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The University of Toronto has begun offering an introductory course on Ge’ez this semester as the first step towards a future Ethiopian Studies program.

Ge’ez is an ancient Semitic language native to Ethiopia. Similar to Latin, it is no longer a spoken language and is used exclusively in religious services. The class is taught by Robert Holmstedt, Professor of Ancient Hebrew and Northwest Semitic Languages.

“Offering Ge’ez as the first step in creating a fuller sequence in Ethiopic creates a number of important connections for the U of T student body and larger community,” said Holmstedt in an email to The Varsity.

The concept of the course, according to Holmstedt, began as a summer course he taught in 2008. Michael Gervers, a history professor of at UTSC, then made a $50,000 donation to support the idea. Gervers later sought support from Toronto’s Ethiopian community to help fund the course as well as the program.

The community, for their part, responded enthusiastically. This community includes Grammy award-winning Canadian R&B singer Abel Tesfaye, better known as The Weeknd, who donated $50,000 to the university’s Ethiopian Studies initiative, matching the donation made by Gervers.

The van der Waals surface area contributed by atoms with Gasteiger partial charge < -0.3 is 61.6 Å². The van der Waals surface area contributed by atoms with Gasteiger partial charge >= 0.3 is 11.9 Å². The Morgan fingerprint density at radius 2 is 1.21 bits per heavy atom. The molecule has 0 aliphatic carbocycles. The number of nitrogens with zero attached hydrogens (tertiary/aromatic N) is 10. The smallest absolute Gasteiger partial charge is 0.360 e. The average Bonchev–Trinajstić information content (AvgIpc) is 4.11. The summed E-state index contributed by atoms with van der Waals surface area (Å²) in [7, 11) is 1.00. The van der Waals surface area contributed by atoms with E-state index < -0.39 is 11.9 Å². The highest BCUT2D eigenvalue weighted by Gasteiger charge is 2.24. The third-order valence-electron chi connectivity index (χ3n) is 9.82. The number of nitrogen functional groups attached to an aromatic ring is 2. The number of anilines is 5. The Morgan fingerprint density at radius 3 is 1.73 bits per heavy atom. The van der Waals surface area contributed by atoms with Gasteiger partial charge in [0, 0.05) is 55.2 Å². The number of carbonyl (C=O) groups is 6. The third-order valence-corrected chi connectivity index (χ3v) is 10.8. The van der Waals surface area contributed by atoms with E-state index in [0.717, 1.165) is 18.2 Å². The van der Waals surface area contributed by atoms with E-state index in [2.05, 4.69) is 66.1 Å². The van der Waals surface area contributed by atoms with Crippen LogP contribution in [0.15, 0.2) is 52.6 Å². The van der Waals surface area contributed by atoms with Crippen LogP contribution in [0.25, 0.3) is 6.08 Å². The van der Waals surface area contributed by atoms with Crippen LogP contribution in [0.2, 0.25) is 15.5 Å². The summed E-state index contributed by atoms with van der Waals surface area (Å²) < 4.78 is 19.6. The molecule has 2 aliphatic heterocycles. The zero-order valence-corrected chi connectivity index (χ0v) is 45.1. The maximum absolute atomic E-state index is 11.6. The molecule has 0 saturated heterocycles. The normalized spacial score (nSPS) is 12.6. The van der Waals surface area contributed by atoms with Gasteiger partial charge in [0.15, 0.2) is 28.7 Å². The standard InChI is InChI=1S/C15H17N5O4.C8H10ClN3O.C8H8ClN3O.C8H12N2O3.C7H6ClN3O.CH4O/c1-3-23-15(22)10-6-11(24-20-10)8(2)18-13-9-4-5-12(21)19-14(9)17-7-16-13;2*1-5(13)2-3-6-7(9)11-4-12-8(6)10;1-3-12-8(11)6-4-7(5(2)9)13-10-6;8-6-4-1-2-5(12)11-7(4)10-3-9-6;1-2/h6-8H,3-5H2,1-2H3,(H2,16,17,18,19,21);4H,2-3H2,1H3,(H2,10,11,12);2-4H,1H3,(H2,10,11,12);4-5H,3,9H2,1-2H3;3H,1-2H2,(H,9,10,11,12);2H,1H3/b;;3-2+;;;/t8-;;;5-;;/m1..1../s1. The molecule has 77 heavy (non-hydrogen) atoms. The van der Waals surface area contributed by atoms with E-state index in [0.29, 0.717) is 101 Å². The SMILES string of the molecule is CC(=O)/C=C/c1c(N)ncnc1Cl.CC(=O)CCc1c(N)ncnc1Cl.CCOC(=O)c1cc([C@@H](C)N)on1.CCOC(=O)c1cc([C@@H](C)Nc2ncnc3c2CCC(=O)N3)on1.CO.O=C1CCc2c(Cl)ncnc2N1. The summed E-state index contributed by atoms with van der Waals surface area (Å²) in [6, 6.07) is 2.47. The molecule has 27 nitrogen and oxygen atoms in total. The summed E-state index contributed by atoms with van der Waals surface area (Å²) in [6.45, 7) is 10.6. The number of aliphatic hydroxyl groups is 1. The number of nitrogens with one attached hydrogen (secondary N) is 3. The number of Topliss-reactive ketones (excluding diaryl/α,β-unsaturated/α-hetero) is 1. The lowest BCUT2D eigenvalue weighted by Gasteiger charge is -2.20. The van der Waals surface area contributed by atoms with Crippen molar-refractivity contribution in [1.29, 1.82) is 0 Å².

Holmstedt expressed his delight in being able to teach the course, acknowledging that this would not have happened without the “energy, generosity, and vision of the Ethiopian community in the GTA.”

Along with University of Toronto students, those in attendance at the very first Ge’ez class included members of the Ethiopian and Eritrean communities.

Teaching students Ge’ez is a way to expand the university’s regional studies to much of Africa, an area which Holmstedt claims is not as widely taught at U of T as Europe or the and Middle East. It also creates an ability to study the connections between these three regions, as well as early Christianity in Africa.

“In sum, studying Ge’ez gives us access to texts and culture that stands at a medieval crossroads of many different disciplines,” writes Holmstedt, referencing the interdisciplinary and multi-regional value in studying Ge’ez.

Holmstedt has ambitions to offer multiple levels of Ge’ez: “The current course has not drawn on the raised funds, which means that we will be able to offer a second course next year.”

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